I've taken a lot of pictures outside Sagrada Familia and a few inside, but none of my inside pictures capture the light, space and shapes as these do—great! I'm not Gaudi's biggest fan (I've confessed that elsewhere here), but even if he had nothing but this place to his credit, he'd have earned that title: Genius.
Thanks for the photo Pheymont. I adore ornate ceilings. Something from the past you don't get repeated today. This is in the Cunard Building in Liverpool. Built in 1914. Before it moved its HQ to New York in the 60's.
Well, turns out to be a moment of mis-identification. The building I was in, 1 Broadway, had been the offices of United States Lines; Cunard was up the street at 25 Broadway. I haven't a picture yet for the booking hall-turned-bank, but here are two shots of Cunard's Great Hall, which is now a postal facility.
Great thing about Europe, especially for travelers, are the many options they have for getting around. Train is often the best option for those going from the heart of one city to the heart of another. I'm glad to her this route is now open to people.
Most countries would envy Spain this particular problem. Given how week other aspects of their economy are, I can't see the government putting a stop on this, despite the actions of some mayors. I'd suggest they look at diverting tourists to less traveled parts of the country. Spain is a large place and there are lots of places tourists hardly ever go.
While searching for some other photos, I came across these two that might have joined the birds above. One is a scene of well-mannered pigeons on a rail at the Musee Rodin in Paris, perhaps waiting their turn to annoy diners in the garden cafe; the other is yet another of those ironic meetings of statue-fied dignity with feathered pit stop...
Another part of the agreement is of interest to US travelers. We can only spend 90 days in the Schengen country for every 180 day period,without having to contend with Visas . I haven't heard too much about the consequences of overstaying the 90 days ,until I saw this comment online about getting a $500 fine for overstaying. http://www.latimes.com/travel/...-20150405-story.html More info on the 90/180 day rule http://www.latimes.com/travel/...20150329-story.html#
I don't share the nostalgia for border crossings, having experienced some of the worst crossings in the world in the late 80's And while Schengen said it wiped out land borders for travelers throughout most of Europe, I've still experienced controls in those countries . On one such occasion ,I took a bus from Brussels to Paris and the bus was stopped twice in France. ID was checked and people questioned. Even bags were inspected for people from Romania and Bulgaria.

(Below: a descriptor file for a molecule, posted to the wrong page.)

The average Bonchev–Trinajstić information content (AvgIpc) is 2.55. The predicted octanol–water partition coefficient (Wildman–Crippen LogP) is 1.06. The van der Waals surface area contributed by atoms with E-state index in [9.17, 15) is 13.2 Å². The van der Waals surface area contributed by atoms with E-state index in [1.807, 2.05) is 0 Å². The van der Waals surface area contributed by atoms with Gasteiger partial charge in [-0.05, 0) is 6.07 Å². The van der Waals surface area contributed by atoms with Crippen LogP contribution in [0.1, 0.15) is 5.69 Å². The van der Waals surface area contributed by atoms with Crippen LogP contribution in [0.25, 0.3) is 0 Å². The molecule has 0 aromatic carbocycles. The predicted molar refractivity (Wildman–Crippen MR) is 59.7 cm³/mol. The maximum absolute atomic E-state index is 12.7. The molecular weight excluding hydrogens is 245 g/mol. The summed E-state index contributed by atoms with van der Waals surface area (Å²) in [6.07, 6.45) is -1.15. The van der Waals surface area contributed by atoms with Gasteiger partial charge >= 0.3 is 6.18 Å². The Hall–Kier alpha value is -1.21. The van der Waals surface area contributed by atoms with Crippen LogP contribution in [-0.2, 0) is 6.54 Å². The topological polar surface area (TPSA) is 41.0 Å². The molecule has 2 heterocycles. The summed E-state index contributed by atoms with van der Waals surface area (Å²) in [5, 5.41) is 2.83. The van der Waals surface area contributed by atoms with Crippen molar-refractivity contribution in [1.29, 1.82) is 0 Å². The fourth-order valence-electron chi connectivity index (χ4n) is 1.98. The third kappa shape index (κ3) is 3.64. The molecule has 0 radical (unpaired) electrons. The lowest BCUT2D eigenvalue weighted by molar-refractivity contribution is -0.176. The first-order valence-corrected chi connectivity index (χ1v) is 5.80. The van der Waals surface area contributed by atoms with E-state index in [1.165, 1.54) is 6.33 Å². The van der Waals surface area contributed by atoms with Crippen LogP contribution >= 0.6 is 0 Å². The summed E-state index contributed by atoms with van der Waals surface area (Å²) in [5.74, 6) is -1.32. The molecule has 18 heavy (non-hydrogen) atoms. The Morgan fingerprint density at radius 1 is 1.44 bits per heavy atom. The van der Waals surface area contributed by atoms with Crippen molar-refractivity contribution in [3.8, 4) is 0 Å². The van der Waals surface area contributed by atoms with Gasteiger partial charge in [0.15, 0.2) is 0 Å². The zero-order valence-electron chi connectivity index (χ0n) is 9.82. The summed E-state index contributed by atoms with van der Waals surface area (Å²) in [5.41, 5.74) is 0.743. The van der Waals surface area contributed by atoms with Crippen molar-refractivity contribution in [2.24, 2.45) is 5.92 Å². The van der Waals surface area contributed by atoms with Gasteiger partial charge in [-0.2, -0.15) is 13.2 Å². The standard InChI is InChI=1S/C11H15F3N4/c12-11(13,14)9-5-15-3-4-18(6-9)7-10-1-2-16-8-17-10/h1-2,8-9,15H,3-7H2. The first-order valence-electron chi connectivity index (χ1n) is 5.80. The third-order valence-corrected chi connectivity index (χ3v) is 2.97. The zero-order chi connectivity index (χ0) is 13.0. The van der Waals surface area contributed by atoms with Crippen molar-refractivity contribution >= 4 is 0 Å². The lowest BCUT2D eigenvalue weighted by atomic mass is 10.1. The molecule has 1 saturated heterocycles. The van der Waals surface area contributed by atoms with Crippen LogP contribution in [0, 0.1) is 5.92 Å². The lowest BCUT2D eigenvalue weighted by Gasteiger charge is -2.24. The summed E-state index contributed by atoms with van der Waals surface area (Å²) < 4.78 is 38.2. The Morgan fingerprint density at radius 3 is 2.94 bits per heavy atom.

Interesting, given the history of prejudice against Romany, that those countries were singled out. At the time they were not yet Schengen members, either, although they are now in the process of joining, leaving only Croatia, Cyprus, Ireland and UK out among EU members. The non-EU members of Schengen are Norway, Switzerland, Liechtenstein and Iceland.
From a historic perspective, I think it's still a little early to know if this was all good for Europe or not. The border crossings are definitely easier and faster, and I, too, miss the passport stamps no longer on my pages. For me the greatest convenience is the common currency -- not having to change money so often, usually at a loss. Of course, some would argue that the Euro is the greatest weakness of the EU (will it survive?), so I'm not sure in the long run how this will all play out.
For another urban perspective, from Pheymont's details to the photographs of Michael Wolf's Hong Kong, large scale " Architecture of Density ", currently at Flowers Gallery, London. Don't neglect to click on "#39" on the gallery page for more images.
Unbelievable density...unimaginable to me to live in such a tight space. It started a discussion here at home on the viability of cities, whether we could, with Marge Piercy, look forward to a future where cities do not exist—or to a future where, free of some of the economic and political structures of today, we could guarantee cities that are a pleasure to live in. In the meantime...I wish I could be in London to see these pictures at gallery size.
There are so many things there that I wouldn't eat. Many because I don't know what they are. But just looking is an amazing journey into the unknown. Many cheaper meats - like pigs feet and tripe - are now more "fashionable". But hold memories of my youth. I didn't like them then. But broadening the imagination is a must - unless we just stand still and stagnate.
You've just reminded me - Haslet. Last time I ate that was when I discovered it was made from brains ! Of course you have an advantage being a professional - but being so familiar with "body bits" would turn me vegetarian. My wife - an operating theatre nurse - always comments on TV cookery shows when the Chef remarks on the " Juices flowing from fresh kidneys" when they're being fried. "That's not juice - it's.....! " ...... Yes, thank you - I know what it is !!